Monday, August 1, 2016

Hypothetically Speaking

Story as an overall concept, has much in common with Science as a capitalize concept; both are built on an item common to both, the hypothesis.

Story is a concocted set of observations which lead to a dramatic conclusion.Science, with at least as many potential definitions as story, may be regarded as a series of observations leading to the explanation of some demonstrable phenomenon. Boiling water, for example, may be defined as a substance composed of two parts hydrogen to one part oxygen, heated to at least 212 Fahrenheit or 100 Celsius degrees. A hypothes is a supposition or theory, or a related group of suppositions or theories, leading to a predictable outcome. 

To overstate an obvious hypothesis, if one were to suppose water would boil at 212 Fahrenheit or 100 Celsius degrees, one could secure a quantity of water, verify the hypothesis were being tested at sea level, then subjected to that quantity of temperature, the results would fall in the same category as the drug deal gone wrong or the about-to-retire law man. The hypothesis or theory would by now seem so plausible to us on a basis of first-hand observation.

There are many stories lurching into momentum with some arrangement going wrong, which brings into play the significant inertial force of story, the triggering device. A memorable example of such a beginning is Cormack McCarthy's No Country for Old Men, which dumps a slew of triggered consequences down on the person--and thus sensitivities--of Ed Tom Bell.

In both cases, the drug deal gone wrong and the place in the story of Ed Tom Bell, who is a senior law enforcement officer, on the track toward retirement, author McCarthy is playing with cliches, plausible situations that have become convenient memes for the reader to accept. The mater of plausibility resides in direct proportion to the amount of reading a reader has experienced.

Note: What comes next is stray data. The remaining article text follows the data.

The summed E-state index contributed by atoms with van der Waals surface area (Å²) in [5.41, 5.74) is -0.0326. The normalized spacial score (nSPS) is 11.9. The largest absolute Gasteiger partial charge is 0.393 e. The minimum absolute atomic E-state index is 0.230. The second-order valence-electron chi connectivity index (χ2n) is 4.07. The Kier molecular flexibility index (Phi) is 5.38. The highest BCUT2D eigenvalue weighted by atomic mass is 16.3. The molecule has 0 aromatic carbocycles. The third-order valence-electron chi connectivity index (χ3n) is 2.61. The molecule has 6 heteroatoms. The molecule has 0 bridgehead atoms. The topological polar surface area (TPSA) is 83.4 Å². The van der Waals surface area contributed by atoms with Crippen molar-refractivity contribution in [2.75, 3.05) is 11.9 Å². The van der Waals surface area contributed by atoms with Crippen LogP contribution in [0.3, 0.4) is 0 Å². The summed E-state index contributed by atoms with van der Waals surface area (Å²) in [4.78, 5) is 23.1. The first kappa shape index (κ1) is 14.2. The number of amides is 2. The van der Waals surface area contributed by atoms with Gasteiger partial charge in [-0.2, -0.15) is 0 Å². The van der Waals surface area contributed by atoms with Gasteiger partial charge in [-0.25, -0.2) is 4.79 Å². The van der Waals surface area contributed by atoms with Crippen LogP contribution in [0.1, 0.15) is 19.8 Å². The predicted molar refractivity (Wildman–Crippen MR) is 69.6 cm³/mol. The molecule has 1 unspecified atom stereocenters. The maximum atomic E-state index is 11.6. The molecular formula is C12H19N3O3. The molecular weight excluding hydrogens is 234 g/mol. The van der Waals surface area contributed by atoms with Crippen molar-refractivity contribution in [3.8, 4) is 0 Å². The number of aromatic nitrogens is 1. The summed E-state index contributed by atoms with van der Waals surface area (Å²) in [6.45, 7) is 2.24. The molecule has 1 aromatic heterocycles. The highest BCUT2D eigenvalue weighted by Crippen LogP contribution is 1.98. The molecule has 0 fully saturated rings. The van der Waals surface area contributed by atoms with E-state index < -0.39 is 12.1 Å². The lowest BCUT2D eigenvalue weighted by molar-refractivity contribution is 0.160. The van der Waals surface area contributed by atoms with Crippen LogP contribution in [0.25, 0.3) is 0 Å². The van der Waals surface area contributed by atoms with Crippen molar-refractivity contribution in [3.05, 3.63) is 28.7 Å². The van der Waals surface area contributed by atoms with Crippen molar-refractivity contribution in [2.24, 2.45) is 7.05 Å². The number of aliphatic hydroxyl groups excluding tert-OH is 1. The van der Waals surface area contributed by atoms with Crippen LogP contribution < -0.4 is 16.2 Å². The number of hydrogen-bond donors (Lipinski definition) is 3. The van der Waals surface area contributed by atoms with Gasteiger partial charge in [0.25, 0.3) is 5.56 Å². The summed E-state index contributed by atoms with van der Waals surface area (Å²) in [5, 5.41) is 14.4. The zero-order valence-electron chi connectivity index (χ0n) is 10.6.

Much of story finds its opening velocity from one or more individuals contesting the outcome of a hypothesis or theory. Story that does not begin in this manner may lurch into motion when one or more characters, which by definition are invented personalities or hypothetical individuals, have conflicting views about an intended action.

Another meme convenient to Story is the assumption or hypothesis that it begins with someone, the author, perhaps, or one or more of the theoretical individuals created by the author, become intrigued with a series of observations, say Othello becoming jealous of his wife because another character had said the magic words, "What if?" leading Othello to seek to disprove the hypothesis.

Shakespeare knew a good thing when he had it. His character, Leontes, in The Winter's Tale, begins to hypothesize about his wife, the child she is carrying, and his best friend.

One of the many keys available for investigation in Story is the location of and awareness of trickle-down consequences of the hypothesis gone wrong.

If you learn to recognize the telling points in the successful hypothetical realities of other writers, you may well be able to put into place your own realities-gone-wrong, turning your he said/she said into a hypothesis that holds up under the scrutiny of logic, but more important yet, the crucible of emotional investigation.

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